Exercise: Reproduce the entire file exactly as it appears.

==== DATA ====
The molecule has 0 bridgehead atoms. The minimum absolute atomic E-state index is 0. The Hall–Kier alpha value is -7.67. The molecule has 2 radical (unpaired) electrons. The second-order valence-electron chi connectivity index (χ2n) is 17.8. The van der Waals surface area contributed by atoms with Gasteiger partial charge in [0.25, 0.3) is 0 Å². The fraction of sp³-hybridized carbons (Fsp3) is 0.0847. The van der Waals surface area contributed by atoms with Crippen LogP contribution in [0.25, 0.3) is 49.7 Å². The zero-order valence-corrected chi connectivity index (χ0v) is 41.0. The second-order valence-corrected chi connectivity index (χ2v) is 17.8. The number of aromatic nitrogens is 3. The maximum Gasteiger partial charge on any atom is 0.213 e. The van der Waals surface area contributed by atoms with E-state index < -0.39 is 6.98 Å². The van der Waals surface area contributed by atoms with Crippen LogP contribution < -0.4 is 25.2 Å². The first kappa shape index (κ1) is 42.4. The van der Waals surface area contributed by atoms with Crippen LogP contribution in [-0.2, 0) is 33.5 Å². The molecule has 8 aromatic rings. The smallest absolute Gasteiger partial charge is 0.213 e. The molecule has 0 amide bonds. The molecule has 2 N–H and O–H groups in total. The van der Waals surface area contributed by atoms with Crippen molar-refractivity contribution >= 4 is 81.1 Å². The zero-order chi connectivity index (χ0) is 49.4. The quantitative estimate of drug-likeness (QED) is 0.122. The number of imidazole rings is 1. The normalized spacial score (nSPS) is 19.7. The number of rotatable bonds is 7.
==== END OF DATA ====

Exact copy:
The molecule has 0 bridgehead atoms. The minimum absolute atomic E-state index is 0. The Hall–Kier alpha value is -7.67. The molecule has 2 radical (unpaired) electrons. The second-order valence-electron chi connectivity index (χ2n) is 17.8. The van der Waals surface area contributed by atoms with Gasteiger partial charge in [0.25, 0.3) is 0 Å². The fraction of sp³-hybridized carbons (Fsp3) is 0.0847. The van der Waals surface area contributed by atoms with Crippen LogP contribution in [0.25, 0.3) is 49.7 Å². The zero-order valence-corrected chi connectivity index (χ0v) is 41.0. The second-order valence-corrected chi connectivity index (χ2v) is 17.8. The number of aromatic nitrogens is 3. The maximum Gasteiger partial charge on any atom is 0.213 e. The van der Waals surface area contributed by atoms with E-state index < -0.39 is 6.98 Å². The van der Waals surface area contributed by atoms with Crippen LogP contribution < -0.4 is 25.2 Å². The first kappa shape index (κ1) is 42.4. The van der Waals surface area contributed by atoms with Crippen LogP contribution in [-0.2, 0) is 33.5 Å². The molecule has 8 aromatic rings. The smallest absolute Gasteiger partial charge is 0.213 e. The molecule has 0 amide bonds. The molecule has 2 N–H and O–H groups in total. The van der Waals surface area contributed by atoms with Crippen molar-refractivity contribution >= 4 is 81.1 Å². The zero-order chi connectivity index (χ0) is 49.4. The quantitative estimate of drug-likeness (QED) is 0.122. The number of imidazole rings is 1. The normalized spacial score (nSPS) is 19.7. The number of rotatable bonds is 7.